Hitmakers: The songwriting secrets behind Moloko's The Time Is Now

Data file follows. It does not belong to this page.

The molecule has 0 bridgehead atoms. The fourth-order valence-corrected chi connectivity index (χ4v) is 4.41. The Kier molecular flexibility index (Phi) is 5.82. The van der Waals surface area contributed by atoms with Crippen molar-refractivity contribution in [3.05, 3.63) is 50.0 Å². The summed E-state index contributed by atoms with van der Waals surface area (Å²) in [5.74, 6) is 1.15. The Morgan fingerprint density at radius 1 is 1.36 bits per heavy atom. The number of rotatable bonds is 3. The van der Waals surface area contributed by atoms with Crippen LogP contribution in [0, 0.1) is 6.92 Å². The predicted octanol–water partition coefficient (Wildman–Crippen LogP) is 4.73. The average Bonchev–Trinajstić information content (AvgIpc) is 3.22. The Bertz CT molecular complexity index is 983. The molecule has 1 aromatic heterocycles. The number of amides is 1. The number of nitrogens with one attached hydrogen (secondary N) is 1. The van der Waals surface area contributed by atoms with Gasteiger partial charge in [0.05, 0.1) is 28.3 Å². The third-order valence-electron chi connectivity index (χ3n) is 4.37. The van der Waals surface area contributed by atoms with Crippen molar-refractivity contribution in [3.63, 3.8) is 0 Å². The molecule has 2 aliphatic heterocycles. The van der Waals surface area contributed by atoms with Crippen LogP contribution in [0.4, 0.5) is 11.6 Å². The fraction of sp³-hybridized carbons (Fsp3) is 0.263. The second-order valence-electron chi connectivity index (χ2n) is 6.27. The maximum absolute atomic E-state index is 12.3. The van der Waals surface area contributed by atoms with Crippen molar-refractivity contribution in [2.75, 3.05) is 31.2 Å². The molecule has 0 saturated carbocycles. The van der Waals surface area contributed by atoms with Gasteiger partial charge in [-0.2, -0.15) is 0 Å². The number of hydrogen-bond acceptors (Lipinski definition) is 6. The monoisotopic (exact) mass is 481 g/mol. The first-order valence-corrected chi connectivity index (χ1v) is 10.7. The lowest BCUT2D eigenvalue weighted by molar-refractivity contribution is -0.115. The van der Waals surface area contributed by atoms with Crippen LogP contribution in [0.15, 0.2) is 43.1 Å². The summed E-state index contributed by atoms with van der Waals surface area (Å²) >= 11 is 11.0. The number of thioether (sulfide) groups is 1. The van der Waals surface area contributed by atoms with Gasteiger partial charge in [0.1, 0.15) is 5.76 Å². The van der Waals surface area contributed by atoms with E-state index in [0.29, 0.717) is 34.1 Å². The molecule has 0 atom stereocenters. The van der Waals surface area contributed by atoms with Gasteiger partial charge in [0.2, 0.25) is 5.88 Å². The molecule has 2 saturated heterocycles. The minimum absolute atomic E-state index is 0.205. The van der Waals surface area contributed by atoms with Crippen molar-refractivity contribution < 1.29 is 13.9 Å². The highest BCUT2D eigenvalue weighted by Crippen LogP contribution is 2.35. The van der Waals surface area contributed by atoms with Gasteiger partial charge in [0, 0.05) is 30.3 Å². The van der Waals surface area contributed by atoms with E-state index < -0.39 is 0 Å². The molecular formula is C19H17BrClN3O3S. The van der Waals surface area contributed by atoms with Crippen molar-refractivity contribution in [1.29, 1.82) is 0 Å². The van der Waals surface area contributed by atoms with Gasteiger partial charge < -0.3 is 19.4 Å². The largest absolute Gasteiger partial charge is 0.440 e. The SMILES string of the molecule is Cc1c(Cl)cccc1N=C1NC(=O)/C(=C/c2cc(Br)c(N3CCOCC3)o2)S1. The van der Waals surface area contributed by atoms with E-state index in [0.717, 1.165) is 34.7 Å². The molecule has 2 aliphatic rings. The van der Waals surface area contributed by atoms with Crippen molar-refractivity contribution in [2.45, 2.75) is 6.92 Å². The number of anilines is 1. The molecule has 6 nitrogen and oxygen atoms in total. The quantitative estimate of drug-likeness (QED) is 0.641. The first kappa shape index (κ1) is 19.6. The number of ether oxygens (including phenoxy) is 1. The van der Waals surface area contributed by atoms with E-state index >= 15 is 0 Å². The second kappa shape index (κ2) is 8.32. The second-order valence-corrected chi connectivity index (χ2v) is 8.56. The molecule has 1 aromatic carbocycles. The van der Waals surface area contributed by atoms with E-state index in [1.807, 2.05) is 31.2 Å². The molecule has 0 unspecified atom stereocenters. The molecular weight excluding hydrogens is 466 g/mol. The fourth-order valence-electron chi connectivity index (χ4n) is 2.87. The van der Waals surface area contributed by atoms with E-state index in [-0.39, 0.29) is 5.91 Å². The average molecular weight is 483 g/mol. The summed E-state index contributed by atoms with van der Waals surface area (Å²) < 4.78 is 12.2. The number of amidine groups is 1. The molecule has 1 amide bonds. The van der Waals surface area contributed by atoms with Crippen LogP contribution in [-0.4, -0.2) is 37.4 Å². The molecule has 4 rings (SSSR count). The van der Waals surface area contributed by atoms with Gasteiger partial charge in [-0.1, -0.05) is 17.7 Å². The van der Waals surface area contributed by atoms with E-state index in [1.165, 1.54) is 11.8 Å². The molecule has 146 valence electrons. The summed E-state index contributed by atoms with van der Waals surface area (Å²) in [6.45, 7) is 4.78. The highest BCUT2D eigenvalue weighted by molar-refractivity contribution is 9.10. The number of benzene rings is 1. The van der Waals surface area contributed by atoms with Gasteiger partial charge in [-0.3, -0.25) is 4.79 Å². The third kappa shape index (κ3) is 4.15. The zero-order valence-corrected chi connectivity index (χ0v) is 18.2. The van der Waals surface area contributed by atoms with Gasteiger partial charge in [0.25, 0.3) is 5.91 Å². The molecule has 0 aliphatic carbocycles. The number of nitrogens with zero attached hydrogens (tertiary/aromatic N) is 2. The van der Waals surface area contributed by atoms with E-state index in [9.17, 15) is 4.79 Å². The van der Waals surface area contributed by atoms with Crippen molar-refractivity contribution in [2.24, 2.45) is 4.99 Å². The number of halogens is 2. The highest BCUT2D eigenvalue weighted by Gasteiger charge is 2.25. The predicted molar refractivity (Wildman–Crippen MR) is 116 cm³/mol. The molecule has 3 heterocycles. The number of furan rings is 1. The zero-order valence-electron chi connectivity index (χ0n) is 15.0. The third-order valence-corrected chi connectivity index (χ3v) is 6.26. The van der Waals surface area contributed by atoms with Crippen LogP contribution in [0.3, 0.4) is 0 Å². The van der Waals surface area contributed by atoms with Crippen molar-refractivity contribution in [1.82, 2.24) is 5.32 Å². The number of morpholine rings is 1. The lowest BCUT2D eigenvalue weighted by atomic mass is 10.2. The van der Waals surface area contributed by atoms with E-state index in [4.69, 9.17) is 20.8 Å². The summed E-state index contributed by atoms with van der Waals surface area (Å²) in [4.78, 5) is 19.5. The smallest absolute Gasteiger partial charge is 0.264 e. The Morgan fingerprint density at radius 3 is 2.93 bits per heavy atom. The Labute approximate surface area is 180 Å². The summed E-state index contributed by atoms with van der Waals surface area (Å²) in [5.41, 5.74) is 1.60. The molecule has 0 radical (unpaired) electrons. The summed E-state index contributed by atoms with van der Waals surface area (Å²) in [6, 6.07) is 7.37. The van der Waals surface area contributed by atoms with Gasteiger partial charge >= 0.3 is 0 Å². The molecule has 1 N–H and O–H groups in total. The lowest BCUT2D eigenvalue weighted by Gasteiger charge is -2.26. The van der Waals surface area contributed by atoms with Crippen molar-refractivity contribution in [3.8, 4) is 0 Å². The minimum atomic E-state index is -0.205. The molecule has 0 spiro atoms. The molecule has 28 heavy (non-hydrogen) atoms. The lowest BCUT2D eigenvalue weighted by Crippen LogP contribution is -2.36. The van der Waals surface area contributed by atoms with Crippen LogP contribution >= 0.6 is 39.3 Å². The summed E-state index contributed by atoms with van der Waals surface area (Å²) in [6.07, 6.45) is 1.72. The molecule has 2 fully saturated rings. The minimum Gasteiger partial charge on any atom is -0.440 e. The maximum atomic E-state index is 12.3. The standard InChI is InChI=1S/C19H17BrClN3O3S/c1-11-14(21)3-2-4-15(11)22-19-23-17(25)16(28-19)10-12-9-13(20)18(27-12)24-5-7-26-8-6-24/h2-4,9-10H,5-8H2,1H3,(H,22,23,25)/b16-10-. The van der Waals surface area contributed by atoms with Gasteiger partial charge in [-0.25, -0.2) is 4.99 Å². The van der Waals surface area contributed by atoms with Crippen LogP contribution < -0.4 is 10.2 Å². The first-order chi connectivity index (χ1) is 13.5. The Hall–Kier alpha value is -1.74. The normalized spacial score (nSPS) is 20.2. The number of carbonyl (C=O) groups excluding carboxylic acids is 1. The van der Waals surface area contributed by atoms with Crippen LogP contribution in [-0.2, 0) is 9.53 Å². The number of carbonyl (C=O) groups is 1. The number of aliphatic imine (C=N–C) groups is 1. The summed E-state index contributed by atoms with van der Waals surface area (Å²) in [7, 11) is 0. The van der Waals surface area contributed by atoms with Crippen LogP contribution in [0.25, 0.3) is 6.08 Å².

Electronic duo Moloko scored back-to-back hits with Sing It Back and The Time Is Now around the turn of the century. The latter peaked at No.2 and became a fixture of Sky Sports’ Premier League coverage. Here, vocalist Róisín Murphy tells its story... After we’d had a hit with Sing It Back, it was a question of, ‘What will we do now?’ We had kind of gone as far as we could go with just the two of us so I was interested in bringing in the band – particularly [keyboardist/composer/arranger] Eddie Stephens, who had reshaped what we did as a live act – to the next album, which turned out to be Things To Make And Do. I’d come up with the idea that we could follow Sing It Back with a song that had a more organic sound, like organic house, which is now a thing apparently. I asked Mark to build a house beat and wrote the song over it, a more electronic-sounding thing, and then brought the band in. It was such a good balance. Sing It Back had come from quite a dark record called I Am Not A Doctor, so when it came to writing the next album I just wanted to project some sunshine: to be warm and open, loving and happy. And that frame of mind is crystallised in The Time Is Now. There’s a sadness to it as well. I’ve revisited that classic happy-sad thing quite a few times – that sense of holding those two emotions in two hands – you’ve got deep sadness and regret in one hand and hope and love, beauty and joy in the other. To be able to balance those extremes in one little four and a half minute song is quite an achievement. It became associated with football on Sky Sports and that bought me my first flat in London, so no complaints! Roisin Murphy The acoustic bassline is mad, it’s just one of the best basslines ever. Then we added this huge string arrangement. We did it in AIR Studios and to sit back and watch a 50-piece orchestra playing along to it is one of the most beautiful memories I have. It was the biggest radio record of the year in this country and then it became associated with football on Sky Sports [laughs] and that bought me my first flat in London, so no complaints. The video for Sing It Back had been my concept. At the time I’d given up smoking and I had nothing to do with my hands, so I got an old dressing table and covered it in tiny pieces of broken mirror. So that was where I got the idea for the [metallic] dress. For The Time Is Now, Dom [Leung, director] showed me this super slo-mo thing, which was quite new at the time and I thought, ‘OK, that’s extraordinary, that’s enough. So maybe we just put it into a rehearsal space and bring the band into it as well?’ It turned out to be an incredibly beautiful video, but very simple. We’d made a lot of videos up to that point where there were too many ideas in there, so I was into keeping it simple. The video for our next single, Pure Pleasure Seeker, had an awful lot more of my personality in it, but it turns out people do like the simple things. The Time Is Now and Sing It Back are both great songs, first of all, so I don’t ever get sick of them. But the best thing that happened because of them was that we got booked for all these huge festivals all over the world. We were able to really develop ourselves as a live act and we did it with gusto, and that’s where those singles led us to. Whenever you put strings on something it’s hard to make it live, so we did many a tour where I thought The Time Is Now wasn’t the strongest song we did. But when people know the song they don’t really give a fuck what kind of version you do. It came out 20 years ago? Oh stop, you’re making me feel old. Crucially, you’re not making me look old.